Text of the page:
Endangered orangutans being wiped out to make KitKat chocolates



Endangered orangutans being wiped out to make KitKat chocolates 	London: A new probe has claimed that endangered orangutans are being wiped out to make KitKat chocolates.

According to a report in The Sun, the palm oil ingredient in the KitKat chocolate is allegedly grown on Indonesian land cleared of rainforest where the rare apes live.

Greenpeace claims that the work is carried out by a company using illegal methods.

The worldwide trade in the oil is considered the single greatest factor threatening the orangutan.

In letters to Greenpeace, seen by The Sun, Nestle has admitted buying palm oil from PT Smart, part of the Indonesian giant Sinar Mas.

Over the past two years Greenpeace found evidence of Sinar Mas clearing rainforest for plantations in the Papua province.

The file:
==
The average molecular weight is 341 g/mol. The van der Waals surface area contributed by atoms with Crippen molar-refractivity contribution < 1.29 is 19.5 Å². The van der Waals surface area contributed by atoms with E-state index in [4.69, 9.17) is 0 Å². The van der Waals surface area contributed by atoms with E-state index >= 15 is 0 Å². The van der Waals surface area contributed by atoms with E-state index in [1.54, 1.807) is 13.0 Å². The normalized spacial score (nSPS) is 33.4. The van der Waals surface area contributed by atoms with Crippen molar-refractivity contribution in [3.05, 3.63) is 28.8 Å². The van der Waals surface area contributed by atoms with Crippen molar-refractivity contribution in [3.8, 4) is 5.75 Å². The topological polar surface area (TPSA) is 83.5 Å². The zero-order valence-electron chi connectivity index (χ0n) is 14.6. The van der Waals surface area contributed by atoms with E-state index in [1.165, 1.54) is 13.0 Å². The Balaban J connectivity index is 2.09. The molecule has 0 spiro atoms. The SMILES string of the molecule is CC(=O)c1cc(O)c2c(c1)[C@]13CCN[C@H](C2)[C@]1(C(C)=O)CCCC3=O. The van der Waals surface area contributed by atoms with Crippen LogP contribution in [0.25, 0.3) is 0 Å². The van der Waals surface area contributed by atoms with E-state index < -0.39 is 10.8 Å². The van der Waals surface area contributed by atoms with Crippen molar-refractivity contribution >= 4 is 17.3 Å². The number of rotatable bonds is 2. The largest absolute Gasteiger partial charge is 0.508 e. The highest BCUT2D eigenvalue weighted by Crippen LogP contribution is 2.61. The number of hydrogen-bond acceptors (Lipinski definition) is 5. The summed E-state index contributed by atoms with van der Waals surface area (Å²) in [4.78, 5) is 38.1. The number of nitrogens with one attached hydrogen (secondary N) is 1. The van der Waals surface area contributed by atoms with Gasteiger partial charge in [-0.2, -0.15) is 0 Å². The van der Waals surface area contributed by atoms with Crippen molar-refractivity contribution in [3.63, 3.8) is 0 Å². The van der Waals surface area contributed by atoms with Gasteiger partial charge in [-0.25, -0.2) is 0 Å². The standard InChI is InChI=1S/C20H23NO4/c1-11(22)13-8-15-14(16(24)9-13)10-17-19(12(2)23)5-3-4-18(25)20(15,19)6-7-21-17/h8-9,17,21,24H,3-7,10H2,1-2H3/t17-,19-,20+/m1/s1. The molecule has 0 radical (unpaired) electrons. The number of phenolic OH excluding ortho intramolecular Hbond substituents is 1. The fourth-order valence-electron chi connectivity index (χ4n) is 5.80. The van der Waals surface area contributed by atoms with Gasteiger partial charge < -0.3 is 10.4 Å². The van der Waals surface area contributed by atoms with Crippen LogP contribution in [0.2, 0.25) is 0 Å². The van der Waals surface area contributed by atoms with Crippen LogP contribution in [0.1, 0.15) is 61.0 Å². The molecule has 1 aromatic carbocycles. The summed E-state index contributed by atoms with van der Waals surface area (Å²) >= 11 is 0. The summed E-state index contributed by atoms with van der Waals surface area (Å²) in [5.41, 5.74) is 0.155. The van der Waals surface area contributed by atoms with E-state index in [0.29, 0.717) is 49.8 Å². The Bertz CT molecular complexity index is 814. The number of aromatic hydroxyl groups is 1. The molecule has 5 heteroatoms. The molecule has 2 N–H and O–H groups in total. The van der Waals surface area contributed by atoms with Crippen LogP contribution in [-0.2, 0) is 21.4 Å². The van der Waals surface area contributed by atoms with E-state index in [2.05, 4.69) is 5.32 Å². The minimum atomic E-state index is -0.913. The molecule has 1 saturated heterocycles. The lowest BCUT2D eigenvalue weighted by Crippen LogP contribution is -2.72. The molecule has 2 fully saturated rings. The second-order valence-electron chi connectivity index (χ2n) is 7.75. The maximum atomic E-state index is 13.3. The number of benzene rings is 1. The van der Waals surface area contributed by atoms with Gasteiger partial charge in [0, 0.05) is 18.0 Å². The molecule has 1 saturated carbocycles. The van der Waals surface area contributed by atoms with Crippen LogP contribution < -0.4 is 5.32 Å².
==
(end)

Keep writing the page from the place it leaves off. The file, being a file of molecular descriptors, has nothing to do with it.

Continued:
It means the apes are forced out of forests as they are cut down and end up on palm oil plantations.

They are regarded as a “pest” and are killed or sold to protect the crop. At least 1,500 have died in one year.

Sinar Mas is alleged to have persistently broken forestry laws.

Unilever, makers of Magnum, Cornetto and Ben and Jerry’s cancelled its 20 million pound deal with Sinar Mas last year.

Nestle and Kraft launched investigations after Greenpeace claimed they buy palm oil from PT Smart. Kraft cancelled its contracts earlier this year.

In Indonesia, Nestle gets the oil from the group, but in other markets - including the UK where KitKats are made - it buys from firms supplied by Sinar Mas, among them global giant Cargill.

“We do purchase from Cargill and have sought assurances about their supply chain,” said a Nestle spokesman.

“Cargill has informed us that Sinar Mas needs to answer Greenpeace’s allegations by the end of April. They indicated they will delist Sinar Mas if they do not take action by then,” he added.

According to Greenpeace spokesman Ian Duff, “KitKats contain palm oil from suppliers who are trashing rainforests and driving orangutans to extinction.”

ANI